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Introduction: Stress urinary incontinence (SUI) is the involuntary leakage of urine during periods of increased abdominal pressure (e.g., coughing, running or lifting). It is caused by an incompetent urethral sphincter which may arise as a consequence of damage to the pelvic floor muscles sustained during pregnancy and childbirth. Pharmacological therapy includes the off-label use of sympathomimetic medication (alpha-adrenergic agonists), to enhance urethral tone and alleviate symptoms, however their associated cardiovascular side effects (e.g. hypertension) limits their utility. PSD503 (Plethora Solutions Ltd, London, UK) is a controlled dose topical gel, which contains the alpha-adrenergic agonist phenylephrine (20% w/w). It has been developed as a locally administered treatment for SUI, to increase urethral tone and provide symptomatic relief, in the absence of systemic side effects.
Objectives: The primary objective of this trial was to evaluate efficacy of topical PSD503, in the treatment of SUI in female patients (n = 12), by measuring percentage change in pad weight gain following an exercise stress pad test, from pre-dose to post-dose. Secondary objectives included measurement of phenylephrine plasma concentrations, the evaluation of blood pressure and pulse rate and assessment of safety and tolerability as compared to placebo.
Materials & Methods: The trial was of a 2-treatment, 2-period crossover design, which enabled within-subject comparison of PSD503 and placebo. There was a 3-10 day washout period between treatment periods. Patients with SUI (positive urinary stress test and urodynamic assessment; incontinence episode frequency > 7 and < 21 per week, as determined by a frequency volume chart) underwent a pre-dose exercise stress pad test, blood pressure and pulse assessment. A blood sample was taken to determine baseline phenylephrine plasma concentration. A single application of 0.25 mL PSD503 or 0.25 mL placebo was administered to the anterior vaginal wall, over the site of the internal urethral sphincter and urethra. The exercise stress pad test was then repeated 2 hours post-dose administration and blood pressure and pulse rate measured at various time points over a minimum period of 3 hours. Phenylephrine plasma concentrations were quantified at one and three hours post-dose administration.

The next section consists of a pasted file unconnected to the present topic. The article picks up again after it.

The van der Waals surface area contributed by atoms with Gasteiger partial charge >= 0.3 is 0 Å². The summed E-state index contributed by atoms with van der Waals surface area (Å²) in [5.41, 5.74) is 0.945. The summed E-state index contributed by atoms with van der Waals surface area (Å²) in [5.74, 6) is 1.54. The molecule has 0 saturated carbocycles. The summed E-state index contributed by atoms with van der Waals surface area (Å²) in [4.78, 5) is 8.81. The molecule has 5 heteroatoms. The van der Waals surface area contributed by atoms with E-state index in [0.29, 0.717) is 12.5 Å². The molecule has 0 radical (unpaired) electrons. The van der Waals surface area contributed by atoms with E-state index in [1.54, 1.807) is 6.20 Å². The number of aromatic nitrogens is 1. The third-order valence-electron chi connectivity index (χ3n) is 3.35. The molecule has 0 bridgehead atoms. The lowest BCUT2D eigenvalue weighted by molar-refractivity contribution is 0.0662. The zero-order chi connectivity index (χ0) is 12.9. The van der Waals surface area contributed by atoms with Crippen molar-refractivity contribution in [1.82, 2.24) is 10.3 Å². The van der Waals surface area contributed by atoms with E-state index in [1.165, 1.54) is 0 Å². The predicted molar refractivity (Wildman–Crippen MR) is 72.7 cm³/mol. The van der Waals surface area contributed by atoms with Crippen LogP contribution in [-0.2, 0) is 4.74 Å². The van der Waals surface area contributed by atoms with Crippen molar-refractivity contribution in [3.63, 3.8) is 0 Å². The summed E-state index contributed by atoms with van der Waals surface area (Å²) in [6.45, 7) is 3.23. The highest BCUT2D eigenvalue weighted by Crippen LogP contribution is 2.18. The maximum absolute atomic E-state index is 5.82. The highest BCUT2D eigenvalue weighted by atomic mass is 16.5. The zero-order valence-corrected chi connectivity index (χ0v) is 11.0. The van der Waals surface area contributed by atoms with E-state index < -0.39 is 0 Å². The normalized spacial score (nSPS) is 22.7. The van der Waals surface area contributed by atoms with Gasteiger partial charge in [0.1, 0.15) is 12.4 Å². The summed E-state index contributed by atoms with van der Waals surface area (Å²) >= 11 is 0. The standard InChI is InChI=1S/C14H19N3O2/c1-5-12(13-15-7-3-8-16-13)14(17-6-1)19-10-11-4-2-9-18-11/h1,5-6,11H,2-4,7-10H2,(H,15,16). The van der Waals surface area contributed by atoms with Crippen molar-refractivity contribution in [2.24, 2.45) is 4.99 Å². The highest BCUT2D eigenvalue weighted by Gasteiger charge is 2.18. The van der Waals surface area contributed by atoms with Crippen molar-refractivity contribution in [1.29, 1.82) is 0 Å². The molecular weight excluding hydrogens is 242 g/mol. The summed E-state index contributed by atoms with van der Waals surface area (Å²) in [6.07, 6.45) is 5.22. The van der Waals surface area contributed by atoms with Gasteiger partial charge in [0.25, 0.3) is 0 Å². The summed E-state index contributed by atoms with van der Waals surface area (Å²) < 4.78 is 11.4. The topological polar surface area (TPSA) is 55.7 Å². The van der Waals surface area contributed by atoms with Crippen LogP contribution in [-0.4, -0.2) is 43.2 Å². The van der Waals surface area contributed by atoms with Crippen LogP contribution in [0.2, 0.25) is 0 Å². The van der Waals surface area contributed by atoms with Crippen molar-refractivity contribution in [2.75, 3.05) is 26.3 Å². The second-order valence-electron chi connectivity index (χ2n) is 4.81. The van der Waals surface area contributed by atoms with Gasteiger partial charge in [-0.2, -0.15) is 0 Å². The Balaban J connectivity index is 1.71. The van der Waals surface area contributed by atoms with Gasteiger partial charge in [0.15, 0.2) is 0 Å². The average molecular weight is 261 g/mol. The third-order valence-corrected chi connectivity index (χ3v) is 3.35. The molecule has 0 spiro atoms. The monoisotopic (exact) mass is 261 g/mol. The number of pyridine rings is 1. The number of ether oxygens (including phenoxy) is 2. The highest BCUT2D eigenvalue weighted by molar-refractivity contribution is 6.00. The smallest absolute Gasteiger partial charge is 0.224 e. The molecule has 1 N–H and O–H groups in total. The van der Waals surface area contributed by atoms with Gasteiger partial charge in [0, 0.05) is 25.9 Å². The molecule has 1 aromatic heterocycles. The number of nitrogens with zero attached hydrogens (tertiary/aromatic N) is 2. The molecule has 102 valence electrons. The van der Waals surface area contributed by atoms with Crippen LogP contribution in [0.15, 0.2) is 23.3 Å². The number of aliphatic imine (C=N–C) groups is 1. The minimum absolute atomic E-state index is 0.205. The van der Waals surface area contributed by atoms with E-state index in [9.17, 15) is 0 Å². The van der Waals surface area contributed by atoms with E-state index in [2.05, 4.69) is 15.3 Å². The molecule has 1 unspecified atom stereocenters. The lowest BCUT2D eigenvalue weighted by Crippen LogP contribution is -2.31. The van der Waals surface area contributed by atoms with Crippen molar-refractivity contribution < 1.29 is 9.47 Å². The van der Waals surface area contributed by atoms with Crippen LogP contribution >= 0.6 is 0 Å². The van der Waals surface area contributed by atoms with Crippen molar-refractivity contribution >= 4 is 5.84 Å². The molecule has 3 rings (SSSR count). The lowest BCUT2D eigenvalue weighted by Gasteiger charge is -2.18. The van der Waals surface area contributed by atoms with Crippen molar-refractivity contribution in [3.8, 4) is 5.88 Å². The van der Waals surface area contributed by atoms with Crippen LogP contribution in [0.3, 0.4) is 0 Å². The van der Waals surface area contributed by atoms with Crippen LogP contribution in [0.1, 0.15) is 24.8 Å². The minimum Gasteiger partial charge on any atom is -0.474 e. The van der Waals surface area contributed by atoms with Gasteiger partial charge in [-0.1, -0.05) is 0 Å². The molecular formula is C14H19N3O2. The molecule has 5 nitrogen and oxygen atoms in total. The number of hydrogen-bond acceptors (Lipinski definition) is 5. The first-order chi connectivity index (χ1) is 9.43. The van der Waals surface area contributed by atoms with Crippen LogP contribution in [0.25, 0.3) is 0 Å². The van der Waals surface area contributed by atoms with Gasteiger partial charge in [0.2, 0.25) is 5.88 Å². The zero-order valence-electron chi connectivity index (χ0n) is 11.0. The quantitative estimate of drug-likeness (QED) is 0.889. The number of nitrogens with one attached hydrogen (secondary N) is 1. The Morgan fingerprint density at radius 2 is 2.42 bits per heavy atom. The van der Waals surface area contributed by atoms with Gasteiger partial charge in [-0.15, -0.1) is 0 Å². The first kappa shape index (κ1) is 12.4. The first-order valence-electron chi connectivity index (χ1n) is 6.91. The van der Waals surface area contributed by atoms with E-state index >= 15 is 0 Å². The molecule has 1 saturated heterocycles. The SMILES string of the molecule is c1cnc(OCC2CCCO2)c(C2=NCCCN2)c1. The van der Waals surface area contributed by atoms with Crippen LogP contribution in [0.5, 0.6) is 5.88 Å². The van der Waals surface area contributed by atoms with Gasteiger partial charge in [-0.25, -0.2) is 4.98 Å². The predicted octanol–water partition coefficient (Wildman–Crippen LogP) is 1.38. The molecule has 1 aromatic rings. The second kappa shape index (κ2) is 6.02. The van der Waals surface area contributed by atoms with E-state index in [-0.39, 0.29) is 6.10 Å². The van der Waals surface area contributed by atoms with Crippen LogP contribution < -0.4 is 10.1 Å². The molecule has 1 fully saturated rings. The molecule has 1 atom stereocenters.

Results: Application of PSD503 resulted in a median 54% reduction in leakage (as measured by change in pad weight) compared with a median 38% reduction with placebo. The reduction in median absolute change for PSD503 was 22% and 10% for placebo. The median pre-dose, one hour and three hour post-dose phenylephrine plasma concentrations were 0.00 ng/mL, 4.22 ng/mL and 1.645 ng/mL respectively. This finding was consistent with the observation that PSD503 did not elevate blood pressure or pulse rate in any of the subjects. PSD503 appeared to be well tolerated.
Conclusions: The results presented indicate that PSD503 may be an effective localised treatment for the reduction of the involuntary leakage of urine associated with SUI, which avoids side effects associated with systemic administration of alpha-adrenergic agonists.
KEYWORDS: Stress Urinary Incontinence (SUI); phenylephrine; topical; PSD503; exercise stress pad test; pharmacokinetics.